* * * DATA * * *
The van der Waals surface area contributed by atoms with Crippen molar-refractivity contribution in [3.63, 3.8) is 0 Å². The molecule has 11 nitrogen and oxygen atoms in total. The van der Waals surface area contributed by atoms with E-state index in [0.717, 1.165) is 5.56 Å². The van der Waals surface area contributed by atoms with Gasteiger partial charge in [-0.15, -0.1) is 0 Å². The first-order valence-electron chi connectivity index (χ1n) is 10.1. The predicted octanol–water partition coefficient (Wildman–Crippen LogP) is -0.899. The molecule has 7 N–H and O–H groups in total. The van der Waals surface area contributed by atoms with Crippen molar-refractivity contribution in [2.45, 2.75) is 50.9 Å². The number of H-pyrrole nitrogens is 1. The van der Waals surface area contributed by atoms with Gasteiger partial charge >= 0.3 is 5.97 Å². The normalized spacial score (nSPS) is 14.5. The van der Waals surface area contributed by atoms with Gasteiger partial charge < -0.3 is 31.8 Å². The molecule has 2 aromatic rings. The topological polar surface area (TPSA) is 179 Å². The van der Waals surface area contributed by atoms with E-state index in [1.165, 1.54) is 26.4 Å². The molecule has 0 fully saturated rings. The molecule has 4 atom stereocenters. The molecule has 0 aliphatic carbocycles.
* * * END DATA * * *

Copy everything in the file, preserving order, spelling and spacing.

The van der Waals surface area contributed by atoms with Crippen molar-refractivity contribution in [3.63, 3.8) is 0 Å². The molecule has 11 nitrogen and oxygen atoms in total. The van der Waals surface area contributed by atoms with E-state index in [0.717, 1.165) is 5.56 Å². The van der Waals surface area contributed by atoms with Gasteiger partial charge in [-0.15, -0.1) is 0 Å². The first-order valence-electron chi connectivity index (χ1n) is 10.1. The predicted octanol–water partition coefficient (Wildman–Crippen LogP) is -0.899. The molecule has 7 N–H and O–H groups in total. The van der Waals surface area contributed by atoms with Crippen molar-refractivity contribution in [2.45, 2.75) is 50.9 Å². The number of H-pyrrole nitrogens is 1. The van der Waals surface area contributed by atoms with Gasteiger partial charge >= 0.3 is 5.97 Å². The normalized spacial score (nSPS) is 14.5. The van der Waals surface area contributed by atoms with Gasteiger partial charge < -0.3 is 31.8 Å². The molecule has 2 aromatic rings. The topological polar surface area (TPSA) is 179 Å². The van der Waals surface area contributed by atoms with E-state index in [1.165, 1.54) is 26.4 Å². The molecule has 0 fully saturated rings. The molecule has 4 atom stereocenters. The molecule has 0 aliphatic carbocycles.